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     LabelA word or phrase that describes or defines something or someone. – Merriam Webster Dictionary

Little wonder that former congressional candidate Rick Weiland is pushing hard for the removal of party labels in important South Dakota elections.

The state is awash in red, the color used on political maps to paint GOP party affiliation.  A purplish hue flourishes in Sioux Falls and Aberdeen, where Democrats tend to do better. Blue might better describe the Democrat Party’s mood because, as pointed out in Smart Politics, an internet news site, “This is the bleakest outlook for the party since the 1950s.”

Weiland, a longtime Democratic activist, is the author of Amendment 5, one of 10 ballot questions voters will decide in November. If passed, the state constitution would be amended and all candidates for federal and state elective offices could not be identified by party affiliation on the primary or general election ballot. All qualified voters, irrespective of party affiliation, could vote for the candidate of their choice.

What’s behind this?

I’m going to go way, way out on a limb and speculate that many Democrats, including Weiland, are tired of Republican dominance and think this is a way to elect more liberal-minded politicians.

It isn’t that Democrats can’t win in South Dakota, it’s just that it doesn’t happen very often, particularly on the statehouse level. In Pierre, Republicans hold a 57-12 majority in the House and a 27-8 majority in the Senate. Weiland’s frustration is also evidenced by a dismal success rate in gubernatorial races. Only four Democrats have been elected in the state’s history and, given Gov. Dennis Daugaard’s 74 percent approval rating, tops in the land according to pollster Morning Consult, most voters like the GOP footprint.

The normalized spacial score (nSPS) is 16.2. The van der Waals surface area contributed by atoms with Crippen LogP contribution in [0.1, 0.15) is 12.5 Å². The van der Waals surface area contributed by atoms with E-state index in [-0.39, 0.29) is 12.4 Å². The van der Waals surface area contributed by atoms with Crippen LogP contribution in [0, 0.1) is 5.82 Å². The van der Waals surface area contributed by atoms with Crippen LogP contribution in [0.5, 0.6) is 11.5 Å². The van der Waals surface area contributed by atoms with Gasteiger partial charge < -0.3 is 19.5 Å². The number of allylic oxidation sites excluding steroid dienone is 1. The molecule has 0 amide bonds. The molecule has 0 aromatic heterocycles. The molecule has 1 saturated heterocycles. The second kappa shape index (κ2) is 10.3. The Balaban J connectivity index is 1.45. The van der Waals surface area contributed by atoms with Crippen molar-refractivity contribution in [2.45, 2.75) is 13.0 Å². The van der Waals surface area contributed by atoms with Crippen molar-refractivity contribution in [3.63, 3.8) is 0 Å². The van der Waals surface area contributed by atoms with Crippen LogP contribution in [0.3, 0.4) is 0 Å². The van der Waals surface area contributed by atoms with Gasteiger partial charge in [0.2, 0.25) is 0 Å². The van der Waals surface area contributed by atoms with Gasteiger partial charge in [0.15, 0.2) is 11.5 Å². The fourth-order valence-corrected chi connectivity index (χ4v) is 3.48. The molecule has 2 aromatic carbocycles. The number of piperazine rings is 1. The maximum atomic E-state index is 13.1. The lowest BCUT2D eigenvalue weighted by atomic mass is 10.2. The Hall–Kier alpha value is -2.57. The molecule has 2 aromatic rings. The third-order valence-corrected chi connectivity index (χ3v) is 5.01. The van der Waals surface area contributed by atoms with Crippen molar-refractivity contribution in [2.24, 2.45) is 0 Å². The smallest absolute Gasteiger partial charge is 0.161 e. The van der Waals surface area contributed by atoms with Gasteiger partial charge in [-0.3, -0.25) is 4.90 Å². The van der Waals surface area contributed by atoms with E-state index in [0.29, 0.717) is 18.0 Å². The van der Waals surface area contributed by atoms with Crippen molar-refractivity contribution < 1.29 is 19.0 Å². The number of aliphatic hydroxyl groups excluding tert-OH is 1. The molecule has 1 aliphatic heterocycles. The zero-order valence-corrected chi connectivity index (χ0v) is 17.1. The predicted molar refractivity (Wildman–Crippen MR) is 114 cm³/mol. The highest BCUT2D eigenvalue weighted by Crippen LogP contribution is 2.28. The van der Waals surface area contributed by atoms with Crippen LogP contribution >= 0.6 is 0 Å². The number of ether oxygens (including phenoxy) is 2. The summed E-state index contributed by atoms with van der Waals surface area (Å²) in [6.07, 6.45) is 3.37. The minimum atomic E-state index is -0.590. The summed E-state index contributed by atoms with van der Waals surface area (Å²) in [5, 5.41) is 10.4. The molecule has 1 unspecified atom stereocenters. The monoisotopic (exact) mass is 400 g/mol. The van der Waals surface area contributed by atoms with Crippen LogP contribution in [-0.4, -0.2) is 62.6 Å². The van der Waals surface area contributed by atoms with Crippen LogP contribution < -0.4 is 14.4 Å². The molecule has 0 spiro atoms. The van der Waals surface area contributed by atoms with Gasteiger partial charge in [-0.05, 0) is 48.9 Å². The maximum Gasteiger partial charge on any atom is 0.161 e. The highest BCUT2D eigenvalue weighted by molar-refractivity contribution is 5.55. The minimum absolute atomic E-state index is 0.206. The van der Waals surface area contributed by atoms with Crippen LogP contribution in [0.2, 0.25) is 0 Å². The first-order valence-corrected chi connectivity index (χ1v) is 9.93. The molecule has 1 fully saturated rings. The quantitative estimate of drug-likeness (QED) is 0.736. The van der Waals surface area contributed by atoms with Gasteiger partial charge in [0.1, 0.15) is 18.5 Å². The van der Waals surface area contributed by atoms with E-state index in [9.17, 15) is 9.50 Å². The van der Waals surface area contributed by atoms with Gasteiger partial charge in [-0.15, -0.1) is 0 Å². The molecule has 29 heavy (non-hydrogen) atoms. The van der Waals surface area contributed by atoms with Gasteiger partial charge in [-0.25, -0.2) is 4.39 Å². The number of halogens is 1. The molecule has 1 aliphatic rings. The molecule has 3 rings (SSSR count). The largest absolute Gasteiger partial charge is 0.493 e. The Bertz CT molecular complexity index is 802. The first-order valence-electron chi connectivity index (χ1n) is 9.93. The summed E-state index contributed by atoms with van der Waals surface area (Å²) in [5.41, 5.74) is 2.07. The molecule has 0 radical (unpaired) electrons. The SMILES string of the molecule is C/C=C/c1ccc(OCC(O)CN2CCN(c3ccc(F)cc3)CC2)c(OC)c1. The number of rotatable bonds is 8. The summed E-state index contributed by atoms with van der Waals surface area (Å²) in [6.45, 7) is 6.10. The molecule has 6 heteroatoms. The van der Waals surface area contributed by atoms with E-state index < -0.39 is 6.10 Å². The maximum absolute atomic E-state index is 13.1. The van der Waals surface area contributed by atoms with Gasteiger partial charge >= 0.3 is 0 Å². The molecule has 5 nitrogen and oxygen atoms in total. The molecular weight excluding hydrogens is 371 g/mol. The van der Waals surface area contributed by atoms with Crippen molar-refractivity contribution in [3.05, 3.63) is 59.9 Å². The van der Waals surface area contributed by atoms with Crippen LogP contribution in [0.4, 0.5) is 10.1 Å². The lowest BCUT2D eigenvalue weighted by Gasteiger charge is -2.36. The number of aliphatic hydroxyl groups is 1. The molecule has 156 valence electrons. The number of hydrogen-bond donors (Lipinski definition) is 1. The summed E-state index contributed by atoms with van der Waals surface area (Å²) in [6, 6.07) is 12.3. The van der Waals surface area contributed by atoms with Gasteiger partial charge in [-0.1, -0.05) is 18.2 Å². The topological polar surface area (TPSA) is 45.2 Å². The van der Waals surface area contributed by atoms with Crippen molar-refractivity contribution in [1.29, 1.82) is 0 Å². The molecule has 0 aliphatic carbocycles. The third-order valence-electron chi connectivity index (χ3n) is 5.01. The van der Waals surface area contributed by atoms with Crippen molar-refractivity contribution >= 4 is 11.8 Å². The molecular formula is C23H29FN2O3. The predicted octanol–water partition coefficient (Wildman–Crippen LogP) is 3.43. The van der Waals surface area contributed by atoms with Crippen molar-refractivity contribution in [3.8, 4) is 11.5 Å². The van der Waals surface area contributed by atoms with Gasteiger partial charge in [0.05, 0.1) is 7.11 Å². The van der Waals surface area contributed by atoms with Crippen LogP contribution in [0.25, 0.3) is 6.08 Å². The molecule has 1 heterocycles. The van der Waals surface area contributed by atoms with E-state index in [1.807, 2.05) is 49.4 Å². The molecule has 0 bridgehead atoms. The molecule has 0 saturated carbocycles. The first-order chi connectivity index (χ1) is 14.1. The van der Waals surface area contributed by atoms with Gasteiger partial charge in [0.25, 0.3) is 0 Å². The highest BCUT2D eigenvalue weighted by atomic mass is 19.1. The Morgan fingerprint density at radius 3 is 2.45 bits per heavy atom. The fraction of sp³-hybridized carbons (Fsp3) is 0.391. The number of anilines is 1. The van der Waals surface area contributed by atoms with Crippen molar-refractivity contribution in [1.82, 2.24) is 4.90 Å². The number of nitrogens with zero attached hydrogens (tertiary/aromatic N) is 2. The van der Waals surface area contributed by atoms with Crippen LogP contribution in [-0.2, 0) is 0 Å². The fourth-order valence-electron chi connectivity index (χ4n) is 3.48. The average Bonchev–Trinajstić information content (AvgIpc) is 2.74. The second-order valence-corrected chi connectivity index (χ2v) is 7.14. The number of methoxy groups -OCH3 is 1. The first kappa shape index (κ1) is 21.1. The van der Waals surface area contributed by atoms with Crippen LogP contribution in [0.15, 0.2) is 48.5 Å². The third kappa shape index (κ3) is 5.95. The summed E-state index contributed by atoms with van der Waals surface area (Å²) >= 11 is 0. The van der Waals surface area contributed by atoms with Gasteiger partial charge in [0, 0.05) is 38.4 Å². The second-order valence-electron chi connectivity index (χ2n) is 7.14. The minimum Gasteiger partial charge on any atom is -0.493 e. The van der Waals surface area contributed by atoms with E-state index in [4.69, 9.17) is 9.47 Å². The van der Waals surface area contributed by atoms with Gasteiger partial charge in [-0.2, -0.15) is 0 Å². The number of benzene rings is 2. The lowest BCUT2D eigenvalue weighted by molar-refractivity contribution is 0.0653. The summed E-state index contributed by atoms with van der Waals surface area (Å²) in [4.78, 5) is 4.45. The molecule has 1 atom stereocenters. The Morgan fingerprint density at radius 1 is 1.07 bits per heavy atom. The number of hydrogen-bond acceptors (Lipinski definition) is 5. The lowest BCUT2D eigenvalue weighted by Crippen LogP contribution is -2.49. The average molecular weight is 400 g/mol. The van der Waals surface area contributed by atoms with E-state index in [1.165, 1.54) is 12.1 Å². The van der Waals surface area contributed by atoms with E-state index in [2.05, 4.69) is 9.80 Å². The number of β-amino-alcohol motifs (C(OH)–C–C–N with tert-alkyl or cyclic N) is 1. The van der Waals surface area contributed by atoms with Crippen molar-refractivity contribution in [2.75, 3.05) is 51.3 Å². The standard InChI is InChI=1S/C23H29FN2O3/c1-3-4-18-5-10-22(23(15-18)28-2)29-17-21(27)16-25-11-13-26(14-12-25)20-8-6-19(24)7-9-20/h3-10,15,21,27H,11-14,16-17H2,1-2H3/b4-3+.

But on the federal level, Democrats have done well. Sens. Tom Daschle and Tim Johnson were re-elected numerous times, as was George McGovern. Their success always prompted the question from outsiders: How can South Dakota send such liberal

candidates to the nation’s Capitol and mostly Republicans to Pierre?

That’s a topic for another day.

There is a downside to the amendment and it is this: Voters would know less, not more, about candidates. Party labels help define candidates, for better or worse. What is needed in politics is more information and more transparency, but Amendment 5 works against this.

Party affiliation actually helps voters because political parties have their own platforms and philosophies. In general, Republicans are more conservative than Democrats, which is why they do better among South Dakota voters.

Oct. 5, 2016